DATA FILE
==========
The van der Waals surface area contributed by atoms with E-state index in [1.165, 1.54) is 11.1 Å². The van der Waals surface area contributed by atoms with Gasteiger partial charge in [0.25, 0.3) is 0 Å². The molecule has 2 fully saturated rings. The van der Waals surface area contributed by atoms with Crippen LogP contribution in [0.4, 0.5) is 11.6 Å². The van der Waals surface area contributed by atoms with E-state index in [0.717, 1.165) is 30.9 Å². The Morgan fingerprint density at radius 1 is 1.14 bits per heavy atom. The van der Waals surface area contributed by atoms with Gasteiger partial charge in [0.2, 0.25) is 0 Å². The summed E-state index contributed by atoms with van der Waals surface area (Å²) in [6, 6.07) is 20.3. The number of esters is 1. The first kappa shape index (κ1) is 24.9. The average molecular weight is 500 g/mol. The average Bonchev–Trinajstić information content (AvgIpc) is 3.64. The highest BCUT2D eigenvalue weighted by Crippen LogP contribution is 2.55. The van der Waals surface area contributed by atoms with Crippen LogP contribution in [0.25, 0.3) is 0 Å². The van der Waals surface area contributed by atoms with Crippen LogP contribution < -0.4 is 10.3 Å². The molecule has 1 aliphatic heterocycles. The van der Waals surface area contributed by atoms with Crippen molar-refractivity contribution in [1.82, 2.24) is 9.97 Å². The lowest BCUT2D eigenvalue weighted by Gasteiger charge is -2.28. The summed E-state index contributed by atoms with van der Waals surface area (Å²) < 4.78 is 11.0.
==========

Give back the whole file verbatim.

The van der Waals surface area contributed by atoms with E-state index in [1.165, 1.54) is 11.1 Å². The van der Waals surface area contributed by atoms with Gasteiger partial charge in [0.25, 0.3) is 0 Å². The molecule has 2 fully saturated rings. The van der Waals surface area contributed by atoms with Crippen LogP contribution in [0.4, 0.5) is 11.6 Å². The van der Waals surface area contributed by atoms with E-state index in [0.717, 1.165) is 30.9 Å². The Morgan fingerprint density at radius 1 is 1.14 bits per heavy atom. The van der Waals surface area contributed by atoms with Gasteiger partial charge in [0.2, 0.25) is 0 Å². The summed E-state index contributed by atoms with van der Waals surface area (Å²) in [6, 6.07) is 20.3. The number of esters is 1. The first kappa shape index (κ1) is 24.9. The average molecular weight is 500 g/mol. The average Bonchev–Trinajstić information content (AvgIpc) is 3.64. The highest BCUT2D eigenvalue weighted by Crippen LogP contribution is 2.55. The van der Waals surface area contributed by atoms with Crippen LogP contribution in [0.25, 0.3) is 0 Å². The van der Waals surface area contributed by atoms with Crippen LogP contribution < -0.4 is 10.3 Å². The molecule has 1 aliphatic heterocycles. The van der Waals surface area contributed by atoms with Crippen molar-refractivity contribution in [1.82, 2.24) is 9.97 Å². The lowest BCUT2D eigenvalue weighted by Gasteiger charge is -2.28. The summed E-state index contributed by atoms with van der Waals surface area (Å²) < 4.78 is 11.0.